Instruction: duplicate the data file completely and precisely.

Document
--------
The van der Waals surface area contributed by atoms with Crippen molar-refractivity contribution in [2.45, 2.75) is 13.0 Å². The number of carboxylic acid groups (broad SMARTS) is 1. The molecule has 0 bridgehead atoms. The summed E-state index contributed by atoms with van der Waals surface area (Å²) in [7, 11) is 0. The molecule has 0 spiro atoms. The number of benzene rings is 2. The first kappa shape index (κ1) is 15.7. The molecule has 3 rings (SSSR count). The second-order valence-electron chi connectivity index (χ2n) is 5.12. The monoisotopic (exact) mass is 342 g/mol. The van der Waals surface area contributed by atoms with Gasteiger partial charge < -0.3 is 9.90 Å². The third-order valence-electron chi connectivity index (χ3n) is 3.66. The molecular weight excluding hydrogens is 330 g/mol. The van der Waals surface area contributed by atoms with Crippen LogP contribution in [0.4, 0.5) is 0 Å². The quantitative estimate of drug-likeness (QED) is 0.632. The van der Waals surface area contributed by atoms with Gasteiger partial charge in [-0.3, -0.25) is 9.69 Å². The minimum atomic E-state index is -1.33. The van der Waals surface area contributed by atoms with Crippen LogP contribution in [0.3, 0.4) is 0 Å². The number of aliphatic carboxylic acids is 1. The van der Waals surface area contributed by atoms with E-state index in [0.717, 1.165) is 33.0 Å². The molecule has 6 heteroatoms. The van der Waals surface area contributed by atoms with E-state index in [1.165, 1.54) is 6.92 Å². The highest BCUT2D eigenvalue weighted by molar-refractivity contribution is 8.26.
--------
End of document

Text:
The van der Waals surface area contributed by atoms with Crippen molar-refractivity contribution in [2.45, 2.75) is 13.0 Å². The number of carboxylic acid groups (broad SMARTS) is 1. The molecule has 0 bridgehead atoms. The summed E-state index contributed by atoms with van der Waals surface area (Å²) in [7, 11) is 0. The molecule has 0 spiro atoms. The number of benzene rings is 2. The first kappa shape index (κ1) is 15.7. The molecule has 3 rings (SSSR count). The second-order valence-electron chi connectivity index (χ2n) is 5.12. The monoisotopic (exact) mass is 342 g/mol. The van der Waals surface area contributed by atoms with Gasteiger partial charge < -0.3 is 9.90 Å². The third-order valence-electron chi connectivity index (χ3n) is 3.66. The molecular weight excluding hydrogens is 330 g/mol. The van der Waals surface area contributed by atoms with Crippen LogP contribution in [0.4, 0.5) is 0 Å². The quantitative estimate of drug-likeness (QED) is 0.632. The van der Waals surface area contributed by atoms with Gasteiger partial charge in [-0.3, -0.25) is 9.69 Å². The minimum atomic E-state index is -1.33. The van der Waals surface area contributed by atoms with Crippen LogP contribution in [0.3, 0.4) is 0 Å². The number of aliphatic carboxylic acids is 1. The van der Waals surface area contributed by atoms with E-state index in [0.717, 1.165) is 33.0 Å². The molecule has 6 heteroatoms. The van der Waals surface area contributed by atoms with E-state index in [1.165, 1.54) is 6.92 Å². The highest BCUT2D eigenvalue weighted by molar-refractivity contribution is 8.26.